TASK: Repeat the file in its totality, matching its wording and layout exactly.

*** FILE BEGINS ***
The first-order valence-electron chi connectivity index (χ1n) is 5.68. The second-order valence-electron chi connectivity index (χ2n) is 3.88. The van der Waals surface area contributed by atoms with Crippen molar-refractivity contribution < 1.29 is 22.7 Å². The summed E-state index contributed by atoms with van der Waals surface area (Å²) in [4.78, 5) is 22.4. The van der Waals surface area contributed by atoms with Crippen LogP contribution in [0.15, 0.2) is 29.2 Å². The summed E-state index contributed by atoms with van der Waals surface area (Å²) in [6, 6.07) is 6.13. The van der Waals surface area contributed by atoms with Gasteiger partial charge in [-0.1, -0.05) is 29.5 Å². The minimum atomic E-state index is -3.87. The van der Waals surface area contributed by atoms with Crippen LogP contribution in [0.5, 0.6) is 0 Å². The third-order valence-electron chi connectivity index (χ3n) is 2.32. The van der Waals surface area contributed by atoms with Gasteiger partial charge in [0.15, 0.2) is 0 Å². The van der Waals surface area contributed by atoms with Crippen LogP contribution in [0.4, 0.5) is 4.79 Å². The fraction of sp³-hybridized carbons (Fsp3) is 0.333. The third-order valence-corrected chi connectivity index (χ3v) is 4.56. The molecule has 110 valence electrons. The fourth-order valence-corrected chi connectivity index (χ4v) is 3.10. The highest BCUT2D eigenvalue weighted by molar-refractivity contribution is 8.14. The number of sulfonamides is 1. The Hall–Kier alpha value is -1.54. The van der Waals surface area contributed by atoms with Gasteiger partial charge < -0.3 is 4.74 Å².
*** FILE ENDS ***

The first-order valence-electron chi connectivity index (χ1n) is 5.68. The second-order valence-electron chi connectivity index (χ2n) is 3.88. The van der Waals surface area contributed by atoms with Crippen molar-refractivity contribution < 1.29 is 22.7 Å². The summed E-state index contributed by atoms with van der Waals surface area (Å²) in [4.78, 5) is 22.4. The van der Waals surface area contributed by atoms with Crippen LogP contribution in [0.15, 0.2) is 29.2 Å². The summed E-state index contributed by atoms with van der Waals surface area (Å²) in [6, 6.07) is 6.13. The van der Waals surface area contributed by atoms with Gasteiger partial charge in [-0.1, -0.05) is 29.5 Å². The minimum atomic E-state index is -3.87. The van der Waals surface area contributed by atoms with Crippen LogP contribution in [0.5, 0.6) is 0 Å². The third-order valence-electron chi connectivity index (χ3n) is 2.32. The van der Waals surface area contributed by atoms with Gasteiger partial charge in [0.15, 0.2) is 0 Å². The van der Waals surface area contributed by atoms with Crippen LogP contribution in [0.4, 0.5) is 4.79 Å². The fraction of sp³-hybridized carbons (Fsp3) is 0.333. The third-order valence-corrected chi connectivity index (χ3v) is 4.56. The molecule has 110 valence electrons. The fourth-order valence-corrected chi connectivity index (χ4v) is 3.10. The highest BCUT2D eigenvalue weighted by molar-refractivity contribution is 8.14. The number of sulfonamides is 1. The Hall–Kier alpha value is -1.54. The van der Waals surface area contributed by atoms with Gasteiger partial charge < -0.3 is 4.74 Å².